Technology continues to change not only the tools we use, but the language we use to describe it. Wikipedia describes consumerization as:
…an increasingly accepted term used to describe the growing tendency for new information technology to emerge first in the consumer market and then spread into business and government organizations.
Consumerization absolutely affects technology, but confining the definition to information technology too narrowly defines it. The etymology pins the emergence of the term itself as early as 2001, which is a long time in dog years and at least a half century in technology. But the concept goes back far before Y2K. I could delve into Eli Whitney’s cotton gin, but I’ll stick to less distant history.
Before we get to IT, consider the impact of consumerization on time and choice.
Consumerization & Time In some ways, our experiences with consumer technology have changed the very speed at which we live our lives. We don’t make time for things the way we used to. We want them now.
It’s the popcorn. OK, it’s the microwave oven. Food is both a human necessity and great motivator. The microwave changed our concept of time and convenience. We haven’t abandoned traditional cooking, but how often do you compare the conventional-oven directions to those for the microwave and think, “I want this to take 45 minutes, 3 minutes just isn’t long enough to wait”?
Popcorn showcases the evolution of our concept of time. Once upon a time, popcorn preparation was at least a 12.4-minute process, start to finish, including the ceremonial melting of butter and cleanup. Plus it required mastering the technique of keeping the pan in constant movement, carefully timing removal to optimize the number of kernels popped.
The mid-1970s arrival specialized popcorn appliances and Jiffy Pop brought popcorn faster and required less clean-up time, while largely eliminating the need for technique. Satisfaction came more quickly and with reduced effort.
And then came the microwave oven and magical little flat packages that fluffed up with aromatic salty goodness in three minutes. Clean up consisted of wiping the buttery stuff off your hands and tossing the bag in the trash. Instant gratification. Near zero effort. Our concept of time? Changed forever.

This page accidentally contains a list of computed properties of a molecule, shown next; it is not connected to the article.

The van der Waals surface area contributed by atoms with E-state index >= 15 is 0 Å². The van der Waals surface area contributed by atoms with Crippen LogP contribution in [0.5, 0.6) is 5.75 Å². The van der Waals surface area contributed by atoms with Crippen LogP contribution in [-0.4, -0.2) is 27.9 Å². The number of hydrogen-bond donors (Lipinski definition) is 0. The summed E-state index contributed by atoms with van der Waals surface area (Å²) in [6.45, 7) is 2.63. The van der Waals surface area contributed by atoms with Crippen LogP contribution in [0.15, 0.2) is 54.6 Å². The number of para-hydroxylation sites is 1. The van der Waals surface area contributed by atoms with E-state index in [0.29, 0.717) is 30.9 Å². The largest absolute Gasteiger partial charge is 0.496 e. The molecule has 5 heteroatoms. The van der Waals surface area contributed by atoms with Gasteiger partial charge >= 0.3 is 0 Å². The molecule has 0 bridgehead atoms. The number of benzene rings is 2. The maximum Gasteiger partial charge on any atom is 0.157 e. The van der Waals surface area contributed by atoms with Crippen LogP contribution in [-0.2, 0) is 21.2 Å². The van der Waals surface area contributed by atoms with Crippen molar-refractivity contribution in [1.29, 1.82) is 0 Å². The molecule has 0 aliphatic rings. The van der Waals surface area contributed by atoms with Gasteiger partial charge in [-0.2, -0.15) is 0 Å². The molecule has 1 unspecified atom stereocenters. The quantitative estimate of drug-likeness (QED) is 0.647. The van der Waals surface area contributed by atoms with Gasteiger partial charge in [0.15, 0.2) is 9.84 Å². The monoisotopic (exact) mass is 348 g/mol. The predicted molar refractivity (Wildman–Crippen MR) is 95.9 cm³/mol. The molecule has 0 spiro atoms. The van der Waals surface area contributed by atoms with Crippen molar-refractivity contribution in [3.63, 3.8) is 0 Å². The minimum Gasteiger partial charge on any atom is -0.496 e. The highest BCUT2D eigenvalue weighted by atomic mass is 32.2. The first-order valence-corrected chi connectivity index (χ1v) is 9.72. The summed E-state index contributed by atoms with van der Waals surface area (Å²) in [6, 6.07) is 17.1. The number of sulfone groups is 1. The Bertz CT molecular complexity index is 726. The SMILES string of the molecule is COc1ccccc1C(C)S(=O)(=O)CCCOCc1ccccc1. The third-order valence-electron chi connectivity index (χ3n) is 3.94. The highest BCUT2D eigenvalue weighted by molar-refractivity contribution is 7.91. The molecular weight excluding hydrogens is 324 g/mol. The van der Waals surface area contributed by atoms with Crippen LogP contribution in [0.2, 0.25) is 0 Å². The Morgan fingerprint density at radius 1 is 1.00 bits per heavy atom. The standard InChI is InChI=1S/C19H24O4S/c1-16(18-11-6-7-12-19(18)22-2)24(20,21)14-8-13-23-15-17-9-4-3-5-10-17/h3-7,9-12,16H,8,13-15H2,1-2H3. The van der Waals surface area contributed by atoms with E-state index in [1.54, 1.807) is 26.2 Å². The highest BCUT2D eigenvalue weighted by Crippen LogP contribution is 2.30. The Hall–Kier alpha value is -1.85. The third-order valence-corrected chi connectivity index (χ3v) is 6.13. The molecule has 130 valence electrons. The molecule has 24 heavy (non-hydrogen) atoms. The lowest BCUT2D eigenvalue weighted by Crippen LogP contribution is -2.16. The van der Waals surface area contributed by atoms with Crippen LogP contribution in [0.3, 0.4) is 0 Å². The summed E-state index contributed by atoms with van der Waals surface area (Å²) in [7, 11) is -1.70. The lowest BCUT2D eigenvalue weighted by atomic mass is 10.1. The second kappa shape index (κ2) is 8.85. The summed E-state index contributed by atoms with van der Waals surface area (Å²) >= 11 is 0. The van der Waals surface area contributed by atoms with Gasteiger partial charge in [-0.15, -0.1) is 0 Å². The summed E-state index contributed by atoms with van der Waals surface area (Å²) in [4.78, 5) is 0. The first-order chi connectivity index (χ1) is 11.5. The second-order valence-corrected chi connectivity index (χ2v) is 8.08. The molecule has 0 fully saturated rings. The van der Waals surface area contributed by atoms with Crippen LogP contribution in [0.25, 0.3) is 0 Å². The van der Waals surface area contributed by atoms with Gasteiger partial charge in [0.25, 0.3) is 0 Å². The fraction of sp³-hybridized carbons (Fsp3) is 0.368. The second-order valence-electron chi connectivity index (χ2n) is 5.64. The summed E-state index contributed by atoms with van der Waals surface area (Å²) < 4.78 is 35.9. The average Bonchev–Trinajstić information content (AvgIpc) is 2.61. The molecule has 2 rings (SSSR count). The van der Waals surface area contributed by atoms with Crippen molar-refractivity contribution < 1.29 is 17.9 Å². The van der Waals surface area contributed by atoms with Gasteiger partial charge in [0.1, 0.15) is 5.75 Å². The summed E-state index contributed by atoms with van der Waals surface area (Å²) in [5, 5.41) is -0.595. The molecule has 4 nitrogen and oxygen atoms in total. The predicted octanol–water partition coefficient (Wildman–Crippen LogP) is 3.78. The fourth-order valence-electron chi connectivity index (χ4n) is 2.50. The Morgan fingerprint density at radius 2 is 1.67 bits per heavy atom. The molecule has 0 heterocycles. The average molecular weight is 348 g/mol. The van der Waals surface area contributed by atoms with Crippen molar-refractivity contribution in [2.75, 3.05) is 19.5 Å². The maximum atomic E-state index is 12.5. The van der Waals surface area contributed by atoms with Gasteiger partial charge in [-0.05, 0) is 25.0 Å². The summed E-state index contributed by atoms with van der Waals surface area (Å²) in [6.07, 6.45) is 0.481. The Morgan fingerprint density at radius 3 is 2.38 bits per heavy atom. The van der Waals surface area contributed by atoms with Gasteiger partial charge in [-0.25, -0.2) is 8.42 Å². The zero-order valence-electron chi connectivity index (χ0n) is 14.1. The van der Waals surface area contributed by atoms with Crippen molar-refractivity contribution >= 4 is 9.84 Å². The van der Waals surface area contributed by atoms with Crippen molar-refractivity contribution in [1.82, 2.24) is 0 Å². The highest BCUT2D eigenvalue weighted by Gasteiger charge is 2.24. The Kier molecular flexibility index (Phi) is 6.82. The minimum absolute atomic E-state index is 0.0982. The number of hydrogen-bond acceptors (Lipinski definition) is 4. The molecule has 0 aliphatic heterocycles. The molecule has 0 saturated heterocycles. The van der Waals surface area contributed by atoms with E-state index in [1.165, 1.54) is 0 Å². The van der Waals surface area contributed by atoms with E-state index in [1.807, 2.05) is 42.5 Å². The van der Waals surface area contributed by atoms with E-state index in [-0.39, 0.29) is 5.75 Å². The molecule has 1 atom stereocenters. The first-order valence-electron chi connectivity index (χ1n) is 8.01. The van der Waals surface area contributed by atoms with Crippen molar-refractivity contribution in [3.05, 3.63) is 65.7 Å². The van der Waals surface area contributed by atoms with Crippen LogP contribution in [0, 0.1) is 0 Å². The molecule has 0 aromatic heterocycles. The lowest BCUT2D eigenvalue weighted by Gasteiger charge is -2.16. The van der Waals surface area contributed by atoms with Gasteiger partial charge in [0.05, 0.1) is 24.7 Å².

Consumerization & Choice Consumerization has broadened our choices, allowing us more individualization. Needless to say, the concept was not yet pervasive in 1909 when Henry Ford famously said “Any customer can have a car painted any colour that he wants so long as it is black.”
Henry would spit rivets knowing a customer was in a deep dilemma between Deep Impact Blue, Gotta Have It Green, and Grabber Blue for the 11 models of the 2013 Ford Mustang.
In order for companies to meet the wallets of consumers before competitors do, they create products that meet consumer wants and needs. The myriad coffee choices once included: black, with cream, with sugar, or a radical blend of cream and sugar. Now it’s Peet’s or Starbucks, vente or large, drip or triple-shot sugar-free hazelnut soy something-or-other -- multiplied by 712 variations and options.
The fast food dilemma of “hamburger or cheeseburger” has evolved to new complexities of burger variation. And chicken – broiled, fried, buffaloed. Sometimes even fish! The mind reels, the stomach roils.
Consumerization & IT Time and choice collide when we circle back to the consumerization of IT. Time has evaporated. The days of IT-provisioned and imaged PCs are waning. Even with laptops, the “this one or that one” range of options has blossomed to include PC or Mac, then several models of each according to your job tasks.
Consider messaging. Not so long ago, we actually used paper to send messages in envelopes. A reply might take a couple of days from someone in the office; a week, maybe more, from someone in another location. Today that seems like geologic time.
E-mail was a revolution much like specialized popcorn devices. Then, this little toy we used to send smiley faces to our friends crept into the office. Not only did we co-opt instant messaging for intracompany communications, but we insisted that the vendors that created enterprise versions include emoticons. Consumerization indeed.
But that’s old stuff. Now we have web conferencing, desktop sharing, video calling. And if I call you, I expect an instant response. Jabber shows you’re online, I know you’re there. Thank the microwave, time is now.
Today’s focus is on BYOD, the wonderful world of bring your own device. IT departments now deal with a seemingly logarithmically increasing number of devices, some corporate-provisioned, others employee-provided, but all with the same expectation of having the tools they need to do their jobs wherever, whenever, on whatever – that means applications, web conferencing, messaging, presence, e-mail, video. All of it.
I don’t want to carry a personal phone and a work phone, I want everything on one and I want to pick the phone I like best and have all the work apps and personal apps I need to be most productive – and amused.
And it’s not just one device. I want to use my laptop in the office, but access my secure e-mail and calendar from the third-base line at a San Francisco Giants game.
Choice: You get to choose the devices you want to use.
Time: The 9 to 5 work clock is irrelevant. Time zones are irrelevant.
IT: Your device has the applications you want, the cool case that makes it yours, and the picture of pet iguana on the screen. You can use your device for work and play – with the IT safeguards and policies in place to keep your company information secure, but enough flexibility so you can pop popcorn, virtually.
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